I had never written a libretto, but when longtime friend and composer Michael Rickelton asked if I was interested in doing just that, I jumped at the chance. The resulting libretto, “No Balm in Gilead,” portrays Edgar Allan Poe as a man haunted by the women of his life and literature.
In Poe’s most famous poem, “The Raven,” the narrator laments the loss of his beloved Lenore and begs the question: “Is there no balm in Gilead; is there no physician here?” These are undoubtedly questions that plagued Poe himself throughout his life, most notably following the deaths of his mother, foster mother and wife.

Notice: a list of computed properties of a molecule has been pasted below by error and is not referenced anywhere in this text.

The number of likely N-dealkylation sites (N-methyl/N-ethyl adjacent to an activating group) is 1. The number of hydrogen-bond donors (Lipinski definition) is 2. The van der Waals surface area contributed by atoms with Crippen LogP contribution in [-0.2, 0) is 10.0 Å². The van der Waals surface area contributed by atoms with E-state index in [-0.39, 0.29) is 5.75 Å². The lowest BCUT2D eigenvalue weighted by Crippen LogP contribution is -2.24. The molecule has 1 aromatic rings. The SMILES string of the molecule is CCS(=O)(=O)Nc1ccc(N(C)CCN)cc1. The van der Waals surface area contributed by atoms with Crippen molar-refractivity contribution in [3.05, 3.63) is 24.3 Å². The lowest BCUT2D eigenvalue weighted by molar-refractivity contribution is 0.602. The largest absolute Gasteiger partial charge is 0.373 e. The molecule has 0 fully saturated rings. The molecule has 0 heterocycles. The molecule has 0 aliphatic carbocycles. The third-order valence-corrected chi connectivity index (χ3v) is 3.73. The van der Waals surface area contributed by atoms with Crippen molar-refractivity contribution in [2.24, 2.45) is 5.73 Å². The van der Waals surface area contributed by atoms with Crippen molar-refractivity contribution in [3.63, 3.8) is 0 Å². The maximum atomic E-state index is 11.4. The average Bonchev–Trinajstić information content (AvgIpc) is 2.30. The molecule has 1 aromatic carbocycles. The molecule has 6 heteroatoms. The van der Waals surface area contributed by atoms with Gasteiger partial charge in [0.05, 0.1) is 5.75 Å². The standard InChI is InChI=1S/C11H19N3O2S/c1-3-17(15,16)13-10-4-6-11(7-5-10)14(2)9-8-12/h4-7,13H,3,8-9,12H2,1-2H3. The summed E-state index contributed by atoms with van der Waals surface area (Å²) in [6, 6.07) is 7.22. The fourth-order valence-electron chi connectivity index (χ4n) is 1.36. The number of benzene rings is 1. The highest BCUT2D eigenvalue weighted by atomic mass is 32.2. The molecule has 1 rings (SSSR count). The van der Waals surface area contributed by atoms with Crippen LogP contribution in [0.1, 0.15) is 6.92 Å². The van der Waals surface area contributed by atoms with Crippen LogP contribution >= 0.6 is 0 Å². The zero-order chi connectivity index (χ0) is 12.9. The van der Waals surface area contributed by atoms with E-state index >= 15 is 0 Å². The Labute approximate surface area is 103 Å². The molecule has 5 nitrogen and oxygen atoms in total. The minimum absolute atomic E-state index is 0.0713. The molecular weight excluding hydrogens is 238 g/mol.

“No Balm in Gilead” imagines Poe’s last night in a Baltimore bar where, drinking absinthe and barely lucid, he imagines that the barmaid is his wife Virginia, who died of tuberculosis only two years earlier. Two other women appear, who introduce themselves as Lenore and Annabel Lee, figures from his poems who accuse him of depriving them of life and love, but creating them only to have them die. Tormented between tragic reality and fierce illusion, Poe staggers out into the night.
The libretto was performed by the Peabody Conservatory Opera Department as a chamber opera, composed by Michael Rickelton. If you would like to see the full work, please e-mail me at danielhartis (at) yahoo.com.